The human brain has an amazing capability to store millions of bits of information. This information/data is kept in perfect order and ready to recall when needed. Back in my primary school years, I remember once memorising a big chunk of my notebook and recalling it in my mind during an examination. I was able to pick out exactly what I needed from that note in mind so to answer all the exam questions perfectly. Our God-given ability to memorise is something to be marvelled at. But also, the human brain is very capable (whether deliberately or involuntarily) of forgetting. Consciously or unconsciously, we forget things. That’s the way the human mind works.
It is often the case that whenever something is too unpleasant, too shameful for us to entertain, we erase it from our memories. But perhaps, the imprint is always there. Nevertheless, we all remember what is important to us. Having dealt with the Israelites, God knows how fickle our memories can be and how we tend to forget things that can be very important to Him. I think this is Probably, why one of the most repeated words throughout the scripture is the word, – “Remember!” God wants us to remember what is important to him. Again and again, Scripture reminds us not to get so comfortable in man’s city that we lose sight of our eternal destination.
I’ve never seen anyone go into a train station and camp there for the rest of their natural life or get on a train for the sole purpose of living on it. But so many Christians are doing just that, camping at a train station not realising that there is a destination. Where a person is going to spend his or her eternity is far more important than where they are going to spend their next few years of life. As believers, we may be in this world, but we are not of it. Our citizenship truly is in heaven. The train bound for glory should be the destination most sought after, and not the long black train, its only destination is the middle of nowhere. We as Christians are a pilgrim, we are travelling, on a journey. And along our way as we travel this treacherous road called life, many of us are:
- Exhausted and needs God’s grace and rest
- Grieving over our nation and needs God’s sovereign intervention
- Suffering physically and needs God’s healing touch
- Puzzled by our circumstances in which we find ourselves and needs God’s direction.
- Anxious about the future and desperately needs God’s assurance.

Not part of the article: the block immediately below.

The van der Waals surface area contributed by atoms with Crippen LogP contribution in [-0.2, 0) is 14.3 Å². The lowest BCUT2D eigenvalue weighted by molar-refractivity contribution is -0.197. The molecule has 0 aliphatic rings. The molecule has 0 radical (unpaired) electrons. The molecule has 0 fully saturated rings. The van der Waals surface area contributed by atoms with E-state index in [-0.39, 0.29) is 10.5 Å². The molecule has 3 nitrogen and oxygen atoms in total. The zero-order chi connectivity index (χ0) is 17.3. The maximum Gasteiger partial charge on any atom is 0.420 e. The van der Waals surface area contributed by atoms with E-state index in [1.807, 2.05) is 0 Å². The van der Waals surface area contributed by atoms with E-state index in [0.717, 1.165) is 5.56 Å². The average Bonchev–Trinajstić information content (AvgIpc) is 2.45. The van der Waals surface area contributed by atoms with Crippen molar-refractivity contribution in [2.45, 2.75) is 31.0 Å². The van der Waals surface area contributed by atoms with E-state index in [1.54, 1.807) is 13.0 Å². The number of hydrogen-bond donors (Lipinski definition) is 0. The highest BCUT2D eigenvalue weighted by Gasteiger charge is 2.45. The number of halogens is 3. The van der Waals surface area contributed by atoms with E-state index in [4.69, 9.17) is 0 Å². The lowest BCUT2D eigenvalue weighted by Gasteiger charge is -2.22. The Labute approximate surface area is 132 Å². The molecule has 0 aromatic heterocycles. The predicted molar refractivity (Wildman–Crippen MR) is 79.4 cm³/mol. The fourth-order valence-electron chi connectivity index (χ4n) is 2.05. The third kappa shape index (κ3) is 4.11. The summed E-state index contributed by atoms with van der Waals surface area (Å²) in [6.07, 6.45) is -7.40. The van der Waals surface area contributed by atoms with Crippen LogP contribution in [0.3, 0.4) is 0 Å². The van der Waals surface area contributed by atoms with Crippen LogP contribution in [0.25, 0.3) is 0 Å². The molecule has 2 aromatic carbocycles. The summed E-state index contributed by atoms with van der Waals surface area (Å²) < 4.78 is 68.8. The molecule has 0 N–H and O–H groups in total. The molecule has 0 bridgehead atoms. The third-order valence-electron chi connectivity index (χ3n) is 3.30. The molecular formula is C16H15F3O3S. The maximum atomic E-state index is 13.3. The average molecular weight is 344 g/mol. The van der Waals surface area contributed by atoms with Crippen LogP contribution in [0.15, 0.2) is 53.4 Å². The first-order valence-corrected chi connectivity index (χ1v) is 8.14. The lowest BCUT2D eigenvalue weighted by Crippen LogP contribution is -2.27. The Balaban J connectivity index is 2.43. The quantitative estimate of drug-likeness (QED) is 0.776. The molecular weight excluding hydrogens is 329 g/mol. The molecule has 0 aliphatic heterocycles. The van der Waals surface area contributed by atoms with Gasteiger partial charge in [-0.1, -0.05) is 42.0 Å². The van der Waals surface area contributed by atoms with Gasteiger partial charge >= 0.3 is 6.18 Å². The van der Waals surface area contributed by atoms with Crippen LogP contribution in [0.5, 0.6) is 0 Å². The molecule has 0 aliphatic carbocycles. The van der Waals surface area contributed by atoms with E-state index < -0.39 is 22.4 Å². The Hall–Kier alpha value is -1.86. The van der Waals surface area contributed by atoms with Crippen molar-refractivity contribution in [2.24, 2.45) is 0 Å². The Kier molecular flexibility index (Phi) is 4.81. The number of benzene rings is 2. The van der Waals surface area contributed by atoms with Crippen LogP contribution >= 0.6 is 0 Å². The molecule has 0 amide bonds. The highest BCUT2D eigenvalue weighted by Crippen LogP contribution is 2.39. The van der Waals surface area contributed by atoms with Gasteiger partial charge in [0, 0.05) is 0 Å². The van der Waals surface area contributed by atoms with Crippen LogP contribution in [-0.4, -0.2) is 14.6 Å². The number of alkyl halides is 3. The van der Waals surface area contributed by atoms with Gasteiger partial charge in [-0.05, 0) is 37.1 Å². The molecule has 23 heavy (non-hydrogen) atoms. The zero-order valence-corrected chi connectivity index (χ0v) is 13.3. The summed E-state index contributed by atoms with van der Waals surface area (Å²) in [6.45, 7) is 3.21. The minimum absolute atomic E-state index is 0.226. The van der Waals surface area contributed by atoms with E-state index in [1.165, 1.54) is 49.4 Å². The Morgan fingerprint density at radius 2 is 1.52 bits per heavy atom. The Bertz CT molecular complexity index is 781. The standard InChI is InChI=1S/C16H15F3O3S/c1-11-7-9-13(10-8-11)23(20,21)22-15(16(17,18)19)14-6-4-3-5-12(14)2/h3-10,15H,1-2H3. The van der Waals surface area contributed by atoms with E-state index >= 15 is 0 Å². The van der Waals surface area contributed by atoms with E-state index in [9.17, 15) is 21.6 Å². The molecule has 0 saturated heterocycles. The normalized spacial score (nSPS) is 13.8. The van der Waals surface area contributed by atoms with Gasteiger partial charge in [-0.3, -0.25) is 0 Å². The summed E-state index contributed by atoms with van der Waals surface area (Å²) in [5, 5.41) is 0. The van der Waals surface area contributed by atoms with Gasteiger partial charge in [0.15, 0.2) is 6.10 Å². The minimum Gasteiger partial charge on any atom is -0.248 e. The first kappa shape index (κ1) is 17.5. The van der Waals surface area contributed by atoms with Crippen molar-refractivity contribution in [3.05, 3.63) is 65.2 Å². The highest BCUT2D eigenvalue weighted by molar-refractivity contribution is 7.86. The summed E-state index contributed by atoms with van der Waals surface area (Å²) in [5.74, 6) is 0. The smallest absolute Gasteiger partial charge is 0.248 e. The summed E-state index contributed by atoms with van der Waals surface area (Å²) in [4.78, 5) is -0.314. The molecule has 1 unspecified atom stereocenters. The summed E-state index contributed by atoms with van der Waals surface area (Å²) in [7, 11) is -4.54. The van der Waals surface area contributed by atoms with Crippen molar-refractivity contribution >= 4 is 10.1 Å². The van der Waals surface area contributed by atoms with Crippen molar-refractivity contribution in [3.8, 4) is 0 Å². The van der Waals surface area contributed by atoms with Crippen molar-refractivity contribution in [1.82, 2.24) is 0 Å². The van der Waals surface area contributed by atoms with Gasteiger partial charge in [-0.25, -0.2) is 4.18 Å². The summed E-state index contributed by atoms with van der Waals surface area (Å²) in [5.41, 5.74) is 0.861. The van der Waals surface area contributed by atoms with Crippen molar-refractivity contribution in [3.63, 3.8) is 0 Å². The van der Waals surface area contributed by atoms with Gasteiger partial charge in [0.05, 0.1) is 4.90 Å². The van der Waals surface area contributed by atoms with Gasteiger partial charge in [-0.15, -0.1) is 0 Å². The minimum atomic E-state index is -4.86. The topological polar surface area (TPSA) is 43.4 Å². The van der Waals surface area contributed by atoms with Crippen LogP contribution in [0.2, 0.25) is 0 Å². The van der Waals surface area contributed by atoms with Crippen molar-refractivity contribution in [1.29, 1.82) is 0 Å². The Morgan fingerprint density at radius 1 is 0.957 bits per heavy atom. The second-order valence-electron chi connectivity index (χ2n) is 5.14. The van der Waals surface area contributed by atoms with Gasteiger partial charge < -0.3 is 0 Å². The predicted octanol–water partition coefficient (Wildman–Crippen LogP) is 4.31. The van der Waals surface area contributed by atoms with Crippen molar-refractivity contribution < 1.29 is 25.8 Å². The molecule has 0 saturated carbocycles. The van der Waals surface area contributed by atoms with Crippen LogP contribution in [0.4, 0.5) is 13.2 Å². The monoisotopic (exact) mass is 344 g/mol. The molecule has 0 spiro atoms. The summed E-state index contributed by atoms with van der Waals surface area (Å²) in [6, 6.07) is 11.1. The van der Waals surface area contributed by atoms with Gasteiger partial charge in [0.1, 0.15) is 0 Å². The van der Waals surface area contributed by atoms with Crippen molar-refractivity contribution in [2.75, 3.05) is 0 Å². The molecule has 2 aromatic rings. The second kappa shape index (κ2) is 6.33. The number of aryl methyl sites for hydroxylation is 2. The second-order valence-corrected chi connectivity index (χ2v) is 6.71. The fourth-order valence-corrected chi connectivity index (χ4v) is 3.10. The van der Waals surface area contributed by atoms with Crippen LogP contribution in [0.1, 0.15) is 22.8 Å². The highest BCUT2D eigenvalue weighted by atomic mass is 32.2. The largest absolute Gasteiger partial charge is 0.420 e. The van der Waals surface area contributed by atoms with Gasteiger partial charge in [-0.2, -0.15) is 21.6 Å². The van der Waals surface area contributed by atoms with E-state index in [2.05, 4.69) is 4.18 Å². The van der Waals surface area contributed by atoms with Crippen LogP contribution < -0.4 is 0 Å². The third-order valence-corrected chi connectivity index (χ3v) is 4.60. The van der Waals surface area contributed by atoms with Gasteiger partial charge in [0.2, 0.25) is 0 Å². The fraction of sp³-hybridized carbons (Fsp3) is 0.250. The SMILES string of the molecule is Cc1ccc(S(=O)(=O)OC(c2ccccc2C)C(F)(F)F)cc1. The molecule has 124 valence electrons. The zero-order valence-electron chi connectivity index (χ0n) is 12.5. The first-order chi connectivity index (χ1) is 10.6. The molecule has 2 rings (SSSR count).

- Fearful of what is around the corner and needs God’s guiding hand.
- Poor and needy, and in need of God’s provision
- Broken and sorrowful, and in need of God’s comfort.
- In torn marriages and homes, and need God’s healing hand
God never promised us a smooth sailing in the sea of life. On the journey to Heaven, we were never promised row, row, row your boat gently down the stream. Not at all! But, He did promise to work all things together for good for those who love Him and are called according to His purpose (Romans 8:28). Without a shadow of a doubt, this good that Paul is talking about will be worked out only for those (the believers) who truly love God.
Someone once said that there are only two types of Christians, there are those who are travelling with the will of God, and there are those who are travelling against the very will of God. If you study the life of Abraham very carefully, you are going to find that whenever he was at the centre of the will of God, he did two things: Firstly, he pitched his tent and secondly, he built an altar.
The altar Abraham built was made from stone, symbolising the durability of his friendship and fellowship with God. The altar indicated the permanence of his relationship with Yahweh. In the Bible, there are mainly three purposes of which an altar is built. Firstly, an altar was built to serve as a place where a person meets God, and God meets with that person. Abraham, Isaac, Moses, Jacob and so many others built an altar to serve as a place for meeting with God. Secondly, an altar was built to serve as a place of sacrifice. And lastly, an altar was built to serve as a place of prayer. Question – Where is your altar?
Significantly to Abraham, a tent was a symbol of being vulnerable to the will of God. A tent was a symbol that he was ready for the Lord’s call anytime. A tent was a symbol of the fact that he was a sojourner on a pilgrimage. Abraham’s tent indicated the temporary nature of his life and living, his temporary dwelling, his tent to him was a symbol of not being consumed by material possession.